Two hundred years ago, near a small village in a remote area of southern Mexico, three women were out in the hills collecting fire wood when they saw a woman in a long, white robe in the distance. The woman turned to look at them, and as she did, the sun radiated off of her clothing in a brilliant fashion, so brilliantly that for a moment, the women were blinded. When they recovered their vision, the woman was nowhere to be seen.

    “It was the holy Virgin Mother!” the women exclaimed.

    They rushed back to the village to report the sighting of the Virgin Mother. Over the next three days, thirty different people reported seeing the Virgin walking through the hills. Within a matter of weeks, the Virgin was appearing in visions to numerous devout believers in the village. On one day, the Virgin appeared to more than one hundred people at the same time, telling them to spread her message of brotherly love and hope in God. During this time period, there had been a severe drought for two years. With the appearances of the Virgin Mary, the rains returned and the harvest that year was the best ever recorded. Ten villagers who suffered from tuberculosis were cured by praying to a statue of the “Virgin of the Hills”.

    Now, what is more probable: a 2,000 year old dead woman made multiple appearances and healed the sick in southern Mexico in the early 1800's, or these very devout Catholics, caught up in religious hysteria, only imagined that she did?

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  3. Gary I am not so sure you understand probability. Probability is expressed as the probability of an event happening is equivalent to the number of ways the event can happen over the total number of outcomes. The simplest example is that of flipping a coin. The probability of heads is equal to the number of ways heads can 'come up' over the total number of 'flips'. In this case it is 50/50. We will expect that given a “perfectly weighted coin” that we should see heads 50% of each toss of the coin. But if we start looking at variations in a particular coin, then the probability must be adjusted. Maybe one side of the coin is comprised of a heavier metal than the other side? That would change the probabilities.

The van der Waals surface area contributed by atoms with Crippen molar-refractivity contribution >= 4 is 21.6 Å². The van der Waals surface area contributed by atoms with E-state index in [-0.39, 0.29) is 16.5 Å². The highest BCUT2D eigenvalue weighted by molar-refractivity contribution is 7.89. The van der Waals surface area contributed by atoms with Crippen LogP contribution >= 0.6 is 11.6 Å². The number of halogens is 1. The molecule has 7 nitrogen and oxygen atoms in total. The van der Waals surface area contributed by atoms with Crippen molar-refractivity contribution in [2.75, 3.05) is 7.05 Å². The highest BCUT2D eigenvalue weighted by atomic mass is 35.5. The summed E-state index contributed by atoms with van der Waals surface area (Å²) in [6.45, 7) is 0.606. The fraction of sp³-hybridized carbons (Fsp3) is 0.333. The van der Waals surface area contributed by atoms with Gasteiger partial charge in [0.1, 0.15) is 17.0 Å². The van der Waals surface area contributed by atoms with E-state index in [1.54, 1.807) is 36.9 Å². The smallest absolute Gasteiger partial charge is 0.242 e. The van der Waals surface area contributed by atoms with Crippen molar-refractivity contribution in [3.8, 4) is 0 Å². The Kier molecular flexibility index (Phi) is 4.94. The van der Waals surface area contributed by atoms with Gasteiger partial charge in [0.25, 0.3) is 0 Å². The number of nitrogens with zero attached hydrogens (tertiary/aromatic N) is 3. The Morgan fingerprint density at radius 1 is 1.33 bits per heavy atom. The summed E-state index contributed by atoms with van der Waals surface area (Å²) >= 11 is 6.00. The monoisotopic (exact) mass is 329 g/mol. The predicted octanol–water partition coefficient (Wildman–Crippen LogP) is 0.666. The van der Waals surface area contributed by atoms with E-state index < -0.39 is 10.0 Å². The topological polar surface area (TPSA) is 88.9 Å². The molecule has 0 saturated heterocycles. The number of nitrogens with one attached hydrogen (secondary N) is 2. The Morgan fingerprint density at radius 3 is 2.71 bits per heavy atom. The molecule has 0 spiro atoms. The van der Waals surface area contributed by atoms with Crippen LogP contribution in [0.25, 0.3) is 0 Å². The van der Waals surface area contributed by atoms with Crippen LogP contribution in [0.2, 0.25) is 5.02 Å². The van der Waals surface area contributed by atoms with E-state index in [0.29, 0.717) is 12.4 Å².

What is being looked at in the case of the resurrection of Jesus? What isn't at play in the probability is a miraculous event. What is *being* weighed out is the probability that the story of his resurrection is more likely than any other explanation.

    What is not part of the equation is any amount of wishful thinking on your part that the witness of the Gospels and Paul can be waved away with horrible scholarship.

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  4. Even if we accept as fact that the four Gospels were written by eyewitnesses who recounted an honest testimony of what they believed they saw, and, we accept as fact that Paul honestly believed that he was blinded by a talking bright light which called itself “Jesus”, the probability of a dead man walking out of his grave is still much, much lower than the probability that this entire story is based on legend.

    I nor any other skeptic can prove the Resurrection Story false. But neither can we disprove the existence of leprechauns, unicorns, and fairies. If you want to believe this ancient story is fact, that is your right, my friend. But it is my right to believe it is superstition and to debunk the silly notion that this alleged supernatural, 2,000 year old event can be “proven”.